At the Un-National Monument Along the Canadian Border
by William Stafford
This is the field where the battle did not happen,
where the unknown soldier did not die.
This is the field where grass joined hands,
where no monument stands,
and the only heroic thing is the sky.
Birds fly here without any sound,
unfolding their wings across the open.
No people killed-or were killed-on this ground
hallowed by neglect and an air so tame
that people celebrate it by forgetting its name.
The matching of poem to location lacks subtlety, I know: an anti-war poem within strolling distance of the new WWII monument, the more modest D.C. War memorial, the spooky Korean War Veterans memorial and of course the Vietnam Veterans Memorial. But I couldn’t resist. Down the hill from the Washington Monument heading towards the Lincoln Memorial was a stumpy mini-obelisk perfect to quickly affix a poem, take a picture and not draw attention. My initial thought was to mark a spot for poet William Stafford to commemorate the opposite of all these monuments to war.
Stafford was a conscientious objector in WWII, a registered pacifist. (Which strikes me as funny—what forms do you fill out to register a character trait? Other than registered sex offenders, are there other types officially labeled and licensed? How about a registered nut factory? Or–I’m sorry I can’t volunteer at school today because I’m a registered crankpot.)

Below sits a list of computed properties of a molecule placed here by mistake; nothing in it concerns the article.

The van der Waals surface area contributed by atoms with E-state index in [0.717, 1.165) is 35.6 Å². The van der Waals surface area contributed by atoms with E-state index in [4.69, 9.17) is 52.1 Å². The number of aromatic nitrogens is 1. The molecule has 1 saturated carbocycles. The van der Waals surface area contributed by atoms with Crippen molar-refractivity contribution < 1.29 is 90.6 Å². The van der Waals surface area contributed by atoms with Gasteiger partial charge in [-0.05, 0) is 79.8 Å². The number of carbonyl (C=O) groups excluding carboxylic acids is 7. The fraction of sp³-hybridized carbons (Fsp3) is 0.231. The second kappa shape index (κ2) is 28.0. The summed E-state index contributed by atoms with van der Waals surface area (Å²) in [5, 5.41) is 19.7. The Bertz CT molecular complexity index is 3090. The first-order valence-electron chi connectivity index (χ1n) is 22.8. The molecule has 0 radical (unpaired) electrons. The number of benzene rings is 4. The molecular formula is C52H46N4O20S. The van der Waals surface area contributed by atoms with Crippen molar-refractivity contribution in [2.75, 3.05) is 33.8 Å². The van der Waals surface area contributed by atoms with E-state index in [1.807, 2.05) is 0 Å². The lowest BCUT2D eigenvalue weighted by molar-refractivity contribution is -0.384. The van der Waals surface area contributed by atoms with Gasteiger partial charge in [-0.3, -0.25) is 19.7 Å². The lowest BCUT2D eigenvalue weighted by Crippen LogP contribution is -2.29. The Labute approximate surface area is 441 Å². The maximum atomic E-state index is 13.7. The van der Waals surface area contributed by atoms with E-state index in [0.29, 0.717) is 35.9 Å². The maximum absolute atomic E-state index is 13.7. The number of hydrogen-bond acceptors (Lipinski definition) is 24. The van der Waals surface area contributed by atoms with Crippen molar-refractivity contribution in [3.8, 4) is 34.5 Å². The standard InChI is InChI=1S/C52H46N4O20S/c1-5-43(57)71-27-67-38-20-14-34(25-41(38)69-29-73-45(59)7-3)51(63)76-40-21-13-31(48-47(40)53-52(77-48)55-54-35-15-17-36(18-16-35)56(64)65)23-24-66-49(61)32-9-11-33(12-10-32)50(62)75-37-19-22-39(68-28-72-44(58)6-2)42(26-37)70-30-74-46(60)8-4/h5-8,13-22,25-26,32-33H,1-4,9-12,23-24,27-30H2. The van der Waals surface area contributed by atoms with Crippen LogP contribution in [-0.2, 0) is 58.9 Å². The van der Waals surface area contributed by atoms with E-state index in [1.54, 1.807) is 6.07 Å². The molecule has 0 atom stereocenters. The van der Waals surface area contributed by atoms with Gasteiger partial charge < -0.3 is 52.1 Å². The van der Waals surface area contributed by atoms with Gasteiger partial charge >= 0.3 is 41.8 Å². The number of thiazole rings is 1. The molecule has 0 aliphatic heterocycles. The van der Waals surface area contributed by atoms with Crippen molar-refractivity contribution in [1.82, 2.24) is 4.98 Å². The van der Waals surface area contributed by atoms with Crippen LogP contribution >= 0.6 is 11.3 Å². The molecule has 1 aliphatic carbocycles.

While I do really like this poem and honor its peace-loving intentions, I have two thoughts that I didn’t have before I put the poem where I did. How do I know, how did Stafford know, that in the whole history of life–human, animal and insect–no one actually did kill on this spot? Yeats seems more correct that “under every dancer/a dead man in his grave.” Obviously there’s a difference between being dead and being killed. But the food chain alone guarantees killing.
My second thought is that this pacifist poem looks out on monuments to two wars which were truly necessary to end an evil. Without WWII, Hitler would have carried out his Final Solution; and without the Civil War, slavery might have continued a few more decades. (I’m not a historian but I play one on TV.)
At the Lincoln Memorial, which I visited after posting this poem, I was particularly moved by the words of the Gettysburg address, imprinted on the wall to Lincoln’s right: “We are met on a great battle-field of that war. We have come to dedicate a portion of that field, as a final resting place for those who here gave their lives that that nation might live. It is altogether fitting and proper that we do this. But, in a larger sense, we can not dedicate — we can not consecrate — we can not hallow — this ground. The brave men, living and dead, who struggled here, have consecrated it, far above our poor power to add or detract.”
Many times I’ve read those words before but they meant something to me for the first time the day I posted William Stafford’s poem nearby. And that’s the value of keeping opposing positions in shoulder-rubbing distance.